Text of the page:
There are some limitations on use of these index fiche as this department is staffed by volunteers and at this time, starting as of October 12th, they are only open on Mondays and Thursdays from 1 to 4 pm, and also on Tuesdays from 4 to 8pm. Each library in the state that has the index has their own rules as to how to use the fiche.
So for births, deaths and marriages that occurred in the Upstate New York regions commencing in 1880, you might find the name of the individual, the date of the event and the village, city or town that the event occurred in. Thanks to reader Esther Griffin for the heads up on this Broome County announcement.
Broome County Public Library
185 Court Street
Binghamton, NY 13901
I would like your patrons to know that the Steele Memorial Library, [in Elmira,] Chemung County Library District also has the NYS Vital Records Index.
We are open M-T 9-9 F 9-5 Sat 9-5 and Sunday 1-5. [Phyllis Ryan Rogan]
To read a lot more about the NYS Vital Records Index please refer to our other previous posts on this subject:
1) – How to Obtain Copies of Vital Records for Genealogical Purposes in New York State
2) – New York State Vital Records Microfiche Indexes Update
3) – Vital Records Lookups, Update to the Update
[Please be sure to read all three articles]
If you hear any genealogy news in your neck of the woods, please let me know and I might be able to use it here on the UNYG Blog.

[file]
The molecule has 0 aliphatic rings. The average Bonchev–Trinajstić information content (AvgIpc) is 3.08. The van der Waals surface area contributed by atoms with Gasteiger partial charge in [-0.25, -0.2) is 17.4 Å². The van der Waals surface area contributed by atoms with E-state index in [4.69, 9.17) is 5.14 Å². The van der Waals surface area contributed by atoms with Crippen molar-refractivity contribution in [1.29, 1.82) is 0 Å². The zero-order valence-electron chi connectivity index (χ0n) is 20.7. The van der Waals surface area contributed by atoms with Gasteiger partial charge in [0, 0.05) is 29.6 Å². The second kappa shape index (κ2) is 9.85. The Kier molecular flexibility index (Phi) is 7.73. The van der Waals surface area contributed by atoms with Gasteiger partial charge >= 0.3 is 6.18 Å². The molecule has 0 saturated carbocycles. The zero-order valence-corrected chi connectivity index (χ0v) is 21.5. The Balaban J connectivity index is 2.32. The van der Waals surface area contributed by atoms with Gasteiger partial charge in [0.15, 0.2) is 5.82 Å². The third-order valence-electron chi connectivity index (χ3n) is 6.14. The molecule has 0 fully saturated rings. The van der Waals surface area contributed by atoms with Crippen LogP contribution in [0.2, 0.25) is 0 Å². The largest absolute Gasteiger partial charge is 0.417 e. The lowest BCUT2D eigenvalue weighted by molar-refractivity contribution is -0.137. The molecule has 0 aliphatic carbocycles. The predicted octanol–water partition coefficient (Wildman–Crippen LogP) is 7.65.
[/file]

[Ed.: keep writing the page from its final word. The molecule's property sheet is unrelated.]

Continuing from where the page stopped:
This message was sent as a comment on the old version of the blogger blog that we no longer update. It is important enough to genealogists that I thought we should make a blog post out of it here on the Upstae New York Genealogy Blog at www.unyg.com/blog.
Thanks for letting us know Jim L.
If anyone has any more information on this subject we will publish it here on this blog.
There is a bill in the New York State Assembly,
BILL NO A02834
SPONSOR Kolb (MS)
COSPNSR McKevitt, Bacalles
Amd S4174, Pub Health L
that relates to the cost of review and copying of vital records for genealogical purposes; reduces current cost by half; also provides that for applicants who show current membership in a genealogical society, such applicants may review vital records at no charge; also provides that all copies of files and records secured under this subdivision shall be stamped, “For Genealogical Purposes Only”
Use this link for more details and to follow the bills progress.